• Rwanda negotiating with other 29 states
A three-man delegation from Rwanda left for Burundi early this week to discuss having in place an extradition treaty between the two countries, The New Times has learnt.
This follows Rwanda’s announcement that thousands of Burundians who participated in the 1994 Genocide against the Tutsi were still roaming freely, mostly in Burundi.
The delegation that left for the negotiations is a sub committee of the joint commission of the two countries that was selected last year to study how the two countries can strengthen bilateral relationship in relation to cracking down criminals.
“The team has gone to Burundi and will spend three days discussing the extradition model,” Isabelle Kalihangabo, Assistant Attorney General-legal Advisory service in the Ministry of Justice said Wednesday.
In the meeting, which is the second of its nature, the two teams discussed how requests of extradition can be carried out, and principles of the extradition to be followed based on laws of both countries.
According to Kalihangabo, the joint commission is comprised of Ministry of Justice, Rwanda National Police, National Public Prosecution Authority, Immigration and Emigration Department, and the Ministry of Foreign Affairs.
She however stressed that the treaty, once in place, will not only affect Genocide suspects, but any other crime that may be committed in either country.
She said that when all necessary amendments are done in the extradition treaty model drafted by Rwanda on request, both countries will have to ratify it.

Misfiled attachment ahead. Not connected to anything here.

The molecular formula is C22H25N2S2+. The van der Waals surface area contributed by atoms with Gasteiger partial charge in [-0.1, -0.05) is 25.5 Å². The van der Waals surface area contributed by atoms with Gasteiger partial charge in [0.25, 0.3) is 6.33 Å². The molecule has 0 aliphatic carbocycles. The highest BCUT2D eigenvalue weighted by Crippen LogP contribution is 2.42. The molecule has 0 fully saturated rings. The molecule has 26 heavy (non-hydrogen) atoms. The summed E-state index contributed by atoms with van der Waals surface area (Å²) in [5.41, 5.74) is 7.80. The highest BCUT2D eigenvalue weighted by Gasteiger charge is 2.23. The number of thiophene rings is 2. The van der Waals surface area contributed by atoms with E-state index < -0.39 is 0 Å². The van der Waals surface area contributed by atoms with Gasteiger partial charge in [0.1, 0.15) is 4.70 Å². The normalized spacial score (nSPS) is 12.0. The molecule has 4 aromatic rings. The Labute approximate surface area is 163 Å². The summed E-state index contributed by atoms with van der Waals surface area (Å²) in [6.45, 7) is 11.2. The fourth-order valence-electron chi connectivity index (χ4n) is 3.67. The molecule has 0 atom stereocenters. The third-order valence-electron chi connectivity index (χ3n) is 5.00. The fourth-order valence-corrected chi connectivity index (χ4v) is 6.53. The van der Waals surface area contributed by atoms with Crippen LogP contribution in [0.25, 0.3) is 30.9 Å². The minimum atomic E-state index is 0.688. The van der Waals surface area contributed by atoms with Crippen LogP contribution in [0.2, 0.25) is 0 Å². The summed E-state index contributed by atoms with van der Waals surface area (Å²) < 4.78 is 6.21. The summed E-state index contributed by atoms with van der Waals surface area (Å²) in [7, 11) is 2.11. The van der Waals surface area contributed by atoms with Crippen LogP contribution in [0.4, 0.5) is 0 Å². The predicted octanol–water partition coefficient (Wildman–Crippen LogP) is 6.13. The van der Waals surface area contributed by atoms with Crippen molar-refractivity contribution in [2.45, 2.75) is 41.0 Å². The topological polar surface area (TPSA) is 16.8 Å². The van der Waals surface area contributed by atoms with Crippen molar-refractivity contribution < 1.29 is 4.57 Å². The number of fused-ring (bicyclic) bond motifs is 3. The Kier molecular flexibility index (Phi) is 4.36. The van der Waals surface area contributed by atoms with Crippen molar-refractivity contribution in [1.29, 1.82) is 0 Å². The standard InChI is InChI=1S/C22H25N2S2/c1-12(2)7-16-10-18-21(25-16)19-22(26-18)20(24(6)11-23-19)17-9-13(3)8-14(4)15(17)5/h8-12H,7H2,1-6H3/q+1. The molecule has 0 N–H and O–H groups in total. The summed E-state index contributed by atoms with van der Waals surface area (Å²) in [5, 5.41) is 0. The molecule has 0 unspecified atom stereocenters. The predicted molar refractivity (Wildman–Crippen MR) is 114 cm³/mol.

Apart from Burundi, Rwanda is currently negotiating to have extradition treaties with about 29 other countries both in and outside Africa.
Karihangabo maintains that of these, only six countries have reached an advanced stage of negotiations for extradition treaty include Zambia, Kenya, Malawi, South Africa, Burundi and the Democratic Republic of Congo.
According to sources from the judiciary, securing extradition treaties with these six countries will be a major boost to the efforts to track down suspects responsible for the 1994 Genocide that left over a million people dead.
Apart from Burundi, thousands of suspects are also reported to be in the DRC while scores of others are in southern African states that include Zambia from where they have freely gone about their businesses unabated.
“We have negotiated with every country where we suspect Genocide suspects may hiding and where Rwandans can have activities and we shall continue negotiating,” Kalihangabo noted.
Prosecution has previously made requests for extradition of these suspects in different countries, some have even been put on Interpol Red Notice but the major impediment has been lack of extradition treaties with host countries.